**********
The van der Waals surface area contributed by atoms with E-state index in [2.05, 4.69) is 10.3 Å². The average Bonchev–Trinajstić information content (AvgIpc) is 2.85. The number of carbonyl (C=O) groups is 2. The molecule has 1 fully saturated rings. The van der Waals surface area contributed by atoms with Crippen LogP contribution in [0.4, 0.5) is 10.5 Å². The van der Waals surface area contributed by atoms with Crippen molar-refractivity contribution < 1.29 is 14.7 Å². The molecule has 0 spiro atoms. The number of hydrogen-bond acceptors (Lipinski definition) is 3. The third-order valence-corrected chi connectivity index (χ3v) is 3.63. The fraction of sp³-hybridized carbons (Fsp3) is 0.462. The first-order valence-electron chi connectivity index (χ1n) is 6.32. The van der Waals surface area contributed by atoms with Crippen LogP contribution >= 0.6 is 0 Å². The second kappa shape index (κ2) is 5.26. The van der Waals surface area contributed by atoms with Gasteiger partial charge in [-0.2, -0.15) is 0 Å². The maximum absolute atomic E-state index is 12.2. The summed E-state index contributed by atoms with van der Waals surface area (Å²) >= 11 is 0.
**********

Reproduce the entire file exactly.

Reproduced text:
The van der Waals surface area contributed by atoms with E-state index in [2.05, 4.69) is 10.3 Å². The average Bonchev–Trinajstić information content (AvgIpc) is 2.85. The number of carbonyl (C=O) groups is 2. The molecule has 1 fully saturated rings. The van der Waals surface area contributed by atoms with Crippen LogP contribution in [0.4, 0.5) is 10.5 Å². The van der Waals surface area contributed by atoms with Crippen molar-refractivity contribution < 1.29 is 14.7 Å². The molecule has 0 spiro atoms. The number of hydrogen-bond acceptors (Lipinski definition) is 3. The third-order valence-corrected chi connectivity index (χ3v) is 3.63. The fraction of sp³-hybridized carbons (Fsp3) is 0.462. The first-order valence-electron chi connectivity index (χ1n) is 6.32. The van der Waals surface area contributed by atoms with Crippen LogP contribution >= 0.6 is 0 Å². The second kappa shape index (κ2) is 5.26. The van der Waals surface area contributed by atoms with Gasteiger partial charge in [-0.2, -0.15) is 0 Å². The maximum absolute atomic E-state index is 12.2. The summed E-state index contributed by atoms with van der Waals surface area (Å²) >= 11 is 0.